Finally there is a comparison to be made to a 2018 movie that didn't quite flop but definitely disappointed, both among critics like myself and at the box office — "The Predator." While the "Predator" franchise isn't as popular as "X-Men," "Game of Thrones" or "Star Wars," it has an international fanbase and has produced movies which grossed hundreds of millions of dollars. The problem with "The Predator" was that, quite simply, its story felt like a bland rehash of tales that other "Predator" movies had told before. There were some interesting twists here and there (such as new designs for Predator-based animals), but for the most part it never even tried to break new ground. When a movie feels like a retread instead of an original entity, audiences aren't going to be convinced to want to see it.

This, once again, was true of "Dark Phoenix," which even from its trailers felt like a blatant rip-off of "X-Men: The Last Stand" (in term an adaptation of the comics' "The Dark Phoenix Saga"). Aside from the fact that the filmmakers made the puzzling decision to repeat the plot beats of a widely derided trilogy capper, the film didn't even do anything particularly inspiring with the old material. Sophie Turner's Jean Grey goes through the exact same motions as Famke Janssen in the 2006 movie — she grapples with her newfound and unchecked power, kills people she loves, realizes that she's a monster and arrives at a bittersweet character resolution. Because nothing new was being brought to the table, and the old material being referenced wasn't exactly well-liked, "Dark Phoenix" could neither benefit from being a beloved remake or an imaginative reinterpretation. Like "The Predator," it just kind of sat there on the screen, listless and lifeless.

There are some important lessons that the makers of future blockbusters can learn from this. First, when telling a story, it is important to commit to making the characters, plot developments and other narrative accoutrements actually work on their own merits. If the writers are simply rushing from one plot point to the next instead of making everything feel real and worthy of emotional investment, audiences will intuitively notice and penalize you for it. In addition, a movie has to have fun telling its story; if it feels like a chore to make it, it will also feel like a chore for those who have to watch it. Finally, it is crucial to bring something new to the table beyond a few interesting ideas sprinkled here and there. Barring that, if you're going to do a remake, make sure the story that you're remaking is one that audiences actually want to have told to them.

If future filmmakers can learn these lessons from the travesty of "Dark Phoenix," it won't have been a total waste.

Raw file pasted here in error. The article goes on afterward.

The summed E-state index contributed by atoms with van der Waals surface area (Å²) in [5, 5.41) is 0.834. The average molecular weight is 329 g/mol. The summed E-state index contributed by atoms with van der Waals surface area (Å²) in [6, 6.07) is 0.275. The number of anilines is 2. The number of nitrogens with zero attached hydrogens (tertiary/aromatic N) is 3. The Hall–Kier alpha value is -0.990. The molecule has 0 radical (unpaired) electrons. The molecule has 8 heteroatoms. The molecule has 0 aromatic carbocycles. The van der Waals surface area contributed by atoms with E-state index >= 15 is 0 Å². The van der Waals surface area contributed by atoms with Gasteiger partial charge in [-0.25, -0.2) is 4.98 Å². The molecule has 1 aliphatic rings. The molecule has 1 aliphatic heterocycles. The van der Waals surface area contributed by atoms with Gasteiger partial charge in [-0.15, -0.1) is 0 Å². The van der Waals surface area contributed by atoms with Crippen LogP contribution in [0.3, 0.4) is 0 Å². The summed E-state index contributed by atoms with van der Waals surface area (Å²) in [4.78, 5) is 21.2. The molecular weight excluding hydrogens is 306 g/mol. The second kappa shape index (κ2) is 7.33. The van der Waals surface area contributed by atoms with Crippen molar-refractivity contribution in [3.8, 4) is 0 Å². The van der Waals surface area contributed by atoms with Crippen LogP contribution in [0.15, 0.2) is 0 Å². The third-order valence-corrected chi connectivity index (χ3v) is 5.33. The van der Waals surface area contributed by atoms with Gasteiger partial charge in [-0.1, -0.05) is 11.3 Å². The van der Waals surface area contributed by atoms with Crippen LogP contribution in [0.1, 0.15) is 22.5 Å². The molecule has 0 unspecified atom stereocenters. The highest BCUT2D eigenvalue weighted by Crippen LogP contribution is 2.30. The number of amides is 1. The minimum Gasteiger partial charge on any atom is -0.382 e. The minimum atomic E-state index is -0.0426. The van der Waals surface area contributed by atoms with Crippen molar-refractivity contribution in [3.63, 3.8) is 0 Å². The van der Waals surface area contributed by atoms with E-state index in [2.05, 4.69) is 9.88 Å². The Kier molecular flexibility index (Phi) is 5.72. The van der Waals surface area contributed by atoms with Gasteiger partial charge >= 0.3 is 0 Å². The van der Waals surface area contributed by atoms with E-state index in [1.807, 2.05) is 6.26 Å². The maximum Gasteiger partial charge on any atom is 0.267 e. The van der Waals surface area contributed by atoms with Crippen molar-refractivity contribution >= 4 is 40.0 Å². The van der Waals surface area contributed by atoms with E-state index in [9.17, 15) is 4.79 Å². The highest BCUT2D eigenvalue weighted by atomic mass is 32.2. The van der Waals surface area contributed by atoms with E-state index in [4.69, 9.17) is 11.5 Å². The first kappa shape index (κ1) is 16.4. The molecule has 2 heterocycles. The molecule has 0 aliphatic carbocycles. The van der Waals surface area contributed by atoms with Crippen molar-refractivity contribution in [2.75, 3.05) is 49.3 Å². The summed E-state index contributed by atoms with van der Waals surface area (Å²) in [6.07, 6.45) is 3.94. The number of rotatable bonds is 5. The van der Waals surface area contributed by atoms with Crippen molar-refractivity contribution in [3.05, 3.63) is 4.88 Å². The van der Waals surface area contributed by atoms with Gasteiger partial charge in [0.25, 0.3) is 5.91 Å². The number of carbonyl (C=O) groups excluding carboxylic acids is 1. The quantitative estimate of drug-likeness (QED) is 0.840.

By Matthew Rozsa

Matthew Rozsa is a professional writer whose work has appeared in multiple national media outlets since 2012 and exclusively at Salon since 2016. He received a Master's Degree in History from Rutgers-Newark in 2012, was a guest on Fox Business in 2019, repeatedly warned of Trump's impending refusal to concede during the 2020 election, spoke at the Commonwealth Club of California in 2021, was awarded a science journalism fellowship from the Metcalf Institute in 2022 and appeared on NPR in 2023. His diverse interests are reflected in his interviews including: President Jimmy Carter (1977-1981), Israeli Prime Minister Ehud Barak (1999-2001), animal scientist and autism activist Temple Grandin, Secretary of State Madeleine Albright (1997-2001), director Jason Reitman ("The Front Runner"), inventor Ernő Rubik, comedian Bill Burr ("F Is for Family"), novelist James Patterson ("The President's Daughter"), epidemiologist Monica Gandhi, theoretical cosmologist Janna Levin, voice actor Rob Paulsen ("Animaniacs"), mRNA vaccine pioneer Katalin Karikó, philosopher of science Vinciane Despret, actor George Takei ("Star Trek"), climatologist Michael E. Mann, World War II historian Joshua Levine (consultant to "Dunkirk"), Washington Gov. Jay Inslee (2013-present), dog cognition researcher Alexandra Horowitz, Libertarian presidential candidate Gary Johnson (2012, 2016), comedian and writer Larry Charles ("Seinfeld"), seismologist John Vidale, Democratic vice presidential nominee Joe Lieberman (2000), Ambassador Michael McFaul (2012-2014), economist Richard Wolff, director Kevin Greutert ("Saw VI"), model Liskula Cohen, actor Rodger Bumpass ("SpongeBob Squarepants"), Senator John Hickenlooper (2021-present), Senator Martin Heinrich (2013-present), Egyptologist Richard Parkinson, Rep. Eric Swalwell (2013-present), Fox News host Tucker Carlson, actor R. J. Mitte ("Breaking Bad"), theoretical physicist Avi Loeb, biologist and genomics entrepreneur William Haseltine, comedian David Cross ("Scary Movie 2"), linguistics consultant Paul Frommer ("Avatar"), Maryland Gov. Martin O'Malley (2007-2015), computer engineer and Internet co-inventor Leonard Kleinrock and right-wing insurrectionist Roger Stone.